MBA Admissions Optional Essay: To Do Or Not To Do?

As I look across my clients pushing their MBA essays for Round 2 deadlines, one common question I get is “should I use the optional essay?” (The add-on question at the end of the set, that basically says: ‘If there’s something else you’d like say, say it here.’)

So do you use it, yes or no? And if yes, what should you be talking about?

Traditionally this essay has been the place to mention and mitigate weaknesses. If your work history has been a little choppy, or your GPA a bit up-and-down, or similar, here is where you get credit by (a) ‘fessing up in advance of being ‘found out’ (Adcom sees all, so better to get in ahead of it) and (b) giving your explanation.

In this sense, the optional essay is not ‘optional’ if you have a weakness in your profile. If you have a gap in your employment history, or an ‘F’ on your record, or any such item that is not addressed elsewhere, it MUST be addressed here.

Use of the optional essay should be short and didactic. This is not the place to get poetic. Reveal the problem; make the most of the steps you took and/or are taking to ameliorate it, and stop writing. You don’t need to use the full length in this essay.

MBA admissions death comes to you via this essay if you name the problem but then find ways to excuse yourself or blame others. The admissions test is: can you take responsibility for your own mistakes? If yes, your application goes forward. If no, you’re dinged.

But, here’s the rider in choosing to use the essay or not: if you don’t have a good explanation for a problem, better to say nothing. In other words, if your salary is low in comparison with the applicant pool because you are working in a non-profit environment, that’s worth a mention. If your salary is low because you haven’t been promoted in 4 years, better to say nothing than draw attention to it.

All this, above, applies when you have a weakness or irregularity that demands discussion. But how about if you don’t? Can you use the optional essay to add another story, to tell Adcom a bit more about you, and make one final push for admission?

Traditional MBA admissions thinking says don’t use the optional essay in this way. It looks under-confident and can be interpreted as overreaching. But times change. And current practice seems to accept that if you have a positive point that is additional and special, that the admissions committee needs to know to have a genuinely better understanding of you, then you should put it down here.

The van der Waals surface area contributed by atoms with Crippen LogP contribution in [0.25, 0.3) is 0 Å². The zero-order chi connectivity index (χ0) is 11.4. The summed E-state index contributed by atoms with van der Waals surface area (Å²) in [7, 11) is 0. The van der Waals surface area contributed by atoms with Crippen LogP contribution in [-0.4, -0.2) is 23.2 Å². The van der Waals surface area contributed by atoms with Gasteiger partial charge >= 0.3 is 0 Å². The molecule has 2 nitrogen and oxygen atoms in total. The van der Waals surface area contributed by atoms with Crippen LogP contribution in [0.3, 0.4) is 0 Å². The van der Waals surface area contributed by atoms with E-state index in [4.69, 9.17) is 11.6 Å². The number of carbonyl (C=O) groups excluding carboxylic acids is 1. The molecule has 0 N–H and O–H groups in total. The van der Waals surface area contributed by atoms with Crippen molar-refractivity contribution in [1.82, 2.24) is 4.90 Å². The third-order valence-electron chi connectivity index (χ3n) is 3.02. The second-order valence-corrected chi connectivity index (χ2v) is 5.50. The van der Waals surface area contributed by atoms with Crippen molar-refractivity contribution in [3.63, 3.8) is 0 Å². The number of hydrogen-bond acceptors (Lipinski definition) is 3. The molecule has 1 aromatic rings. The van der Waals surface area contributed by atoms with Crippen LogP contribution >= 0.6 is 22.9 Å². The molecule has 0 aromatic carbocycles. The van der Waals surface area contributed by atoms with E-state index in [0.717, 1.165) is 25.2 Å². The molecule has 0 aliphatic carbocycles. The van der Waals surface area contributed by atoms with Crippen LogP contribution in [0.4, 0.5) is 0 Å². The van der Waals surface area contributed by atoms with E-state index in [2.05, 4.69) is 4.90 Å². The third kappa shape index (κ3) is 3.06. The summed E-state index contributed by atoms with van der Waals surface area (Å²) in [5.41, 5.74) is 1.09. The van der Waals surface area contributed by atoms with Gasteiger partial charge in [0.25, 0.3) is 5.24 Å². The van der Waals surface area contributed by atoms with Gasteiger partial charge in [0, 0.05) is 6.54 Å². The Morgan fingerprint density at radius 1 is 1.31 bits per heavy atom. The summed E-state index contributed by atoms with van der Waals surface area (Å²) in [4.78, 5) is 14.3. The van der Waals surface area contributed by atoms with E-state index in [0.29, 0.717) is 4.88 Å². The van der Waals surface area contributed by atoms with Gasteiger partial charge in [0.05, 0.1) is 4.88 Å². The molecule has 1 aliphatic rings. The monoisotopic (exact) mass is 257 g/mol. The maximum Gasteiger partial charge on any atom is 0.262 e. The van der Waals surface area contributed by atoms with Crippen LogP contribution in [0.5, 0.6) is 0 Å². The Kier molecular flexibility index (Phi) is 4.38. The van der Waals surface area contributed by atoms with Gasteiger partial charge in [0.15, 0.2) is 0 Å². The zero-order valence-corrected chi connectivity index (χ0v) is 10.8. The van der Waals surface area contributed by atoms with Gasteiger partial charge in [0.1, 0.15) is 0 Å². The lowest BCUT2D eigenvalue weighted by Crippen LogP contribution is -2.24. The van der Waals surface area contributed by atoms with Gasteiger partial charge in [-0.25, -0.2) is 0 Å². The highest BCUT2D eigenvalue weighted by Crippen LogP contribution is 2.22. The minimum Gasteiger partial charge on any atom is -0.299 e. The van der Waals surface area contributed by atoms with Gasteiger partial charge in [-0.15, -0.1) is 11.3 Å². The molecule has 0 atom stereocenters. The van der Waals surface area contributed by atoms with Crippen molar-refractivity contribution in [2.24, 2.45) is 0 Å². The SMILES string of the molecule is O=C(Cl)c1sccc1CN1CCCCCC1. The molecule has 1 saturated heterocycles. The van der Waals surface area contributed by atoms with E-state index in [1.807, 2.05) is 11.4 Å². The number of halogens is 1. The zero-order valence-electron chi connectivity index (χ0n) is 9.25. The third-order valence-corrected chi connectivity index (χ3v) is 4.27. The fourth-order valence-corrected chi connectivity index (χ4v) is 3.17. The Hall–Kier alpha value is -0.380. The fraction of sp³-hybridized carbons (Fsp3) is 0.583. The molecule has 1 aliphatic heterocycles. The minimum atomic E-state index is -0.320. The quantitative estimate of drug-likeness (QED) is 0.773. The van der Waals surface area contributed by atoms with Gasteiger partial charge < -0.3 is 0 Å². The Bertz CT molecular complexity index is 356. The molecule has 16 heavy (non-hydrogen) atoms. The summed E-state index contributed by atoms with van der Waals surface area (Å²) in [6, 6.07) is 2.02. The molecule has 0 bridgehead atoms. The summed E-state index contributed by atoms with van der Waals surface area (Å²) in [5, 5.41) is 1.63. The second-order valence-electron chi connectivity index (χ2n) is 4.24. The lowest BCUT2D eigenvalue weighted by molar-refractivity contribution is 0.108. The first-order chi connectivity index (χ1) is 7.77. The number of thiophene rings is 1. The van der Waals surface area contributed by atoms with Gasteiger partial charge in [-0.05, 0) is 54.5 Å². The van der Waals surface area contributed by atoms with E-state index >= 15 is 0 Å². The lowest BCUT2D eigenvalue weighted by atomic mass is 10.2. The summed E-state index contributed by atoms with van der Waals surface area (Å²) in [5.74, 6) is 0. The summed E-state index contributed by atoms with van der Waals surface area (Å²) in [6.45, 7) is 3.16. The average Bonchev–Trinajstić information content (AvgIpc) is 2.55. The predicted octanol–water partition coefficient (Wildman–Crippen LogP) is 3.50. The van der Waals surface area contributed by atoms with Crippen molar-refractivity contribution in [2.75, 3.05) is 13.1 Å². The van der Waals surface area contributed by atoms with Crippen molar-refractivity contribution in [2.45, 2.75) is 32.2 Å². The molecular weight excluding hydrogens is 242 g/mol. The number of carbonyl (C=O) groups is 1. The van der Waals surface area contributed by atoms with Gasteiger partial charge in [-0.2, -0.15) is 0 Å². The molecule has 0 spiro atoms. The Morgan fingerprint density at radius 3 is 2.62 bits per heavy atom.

Whatever you do, don’t use the essay to provide a summary of your application, just in case Adcom isn’t smart enough to have gotten it the first time you said it. What happens if you do that? I know you know… ding.

10 Ways To Win The Game Of MBA Fairs

MBA fairs are events where many business schools are present in one place, each at a school-branded stall or booth, ready to interact with and provide information to prospective applicants.

How should you, the applicant, navigate these events? Here’s a 10-point guide:

1. Know why you are there. You are there to find out information about schools that is *not* on their Website. You want to be asking questions that will fill out your knowledge of the institution and the program, so that you can make good decisions where to apply. Some of what you learn should also be useful in your MBA admissions essays.

2. Know why they are there. The schools pay large sums to attend, and their goal is to promote their school brand and get the best set of applicants. They also want to provide enough information about their timelines so the good potential candidates get themselves into the process on time (including getting visas, etc.)

3. Be realistic about how many potential applicants any school rep will see in a day. That is, hundreds. That means no, he or she very likely will not remember you when you apply. But you may reference a conversation you had at the booth in your MBA essay.

4. Keep a savvy distinction in your head between a school rep and the admissions committee. It’s possible but unlikely that anyone from Adcom is at the booth.

5. Knowing your’e not talking to Adcom, and that the rep won’t particularly remember you, you can relax. This is not the time or place to sell yourself. Ask questions. Find out as much as you can. That’s what you’re there for and all that matters. If you are simply yourself it’s not going to harm your chances in any way. (For the same reason, there’s no need to dress up for an MBA Fair. Dress normally. And wear comfortable shoes!)

6. Knowing the school rep you’re talking to doesn’t make any admissions decisions –not even the first cut– also means there’s no point in monopolizing their time. Find out what you need and move on. Play nice for others who may be waiting.

7. Depending on your style, it’s worth having a planned route. You will have a good idea of the schools you want to talk to, and with a floor plan you can cover your ground in the most efficient way. But don’t shut out serendipity. Part of the benefit of an MBA admissions fair is discovery of the hidden gem.

8. Quality of engagement is more important than quantity. Having had a handful of significant chats with school reps is more valuable than saying hello and picking up the marketing material from 20 booths.

9. Go early. You want to catch the reps when they are fresh and when they have relatively more time for you.

10. Keep it professional. You’ll share some of your back-story and motivation in a decent conversation with a school rep, but you should remain at a business-like level. Your time at the booth can’t get you admitted, but it could circumscribe your chances.

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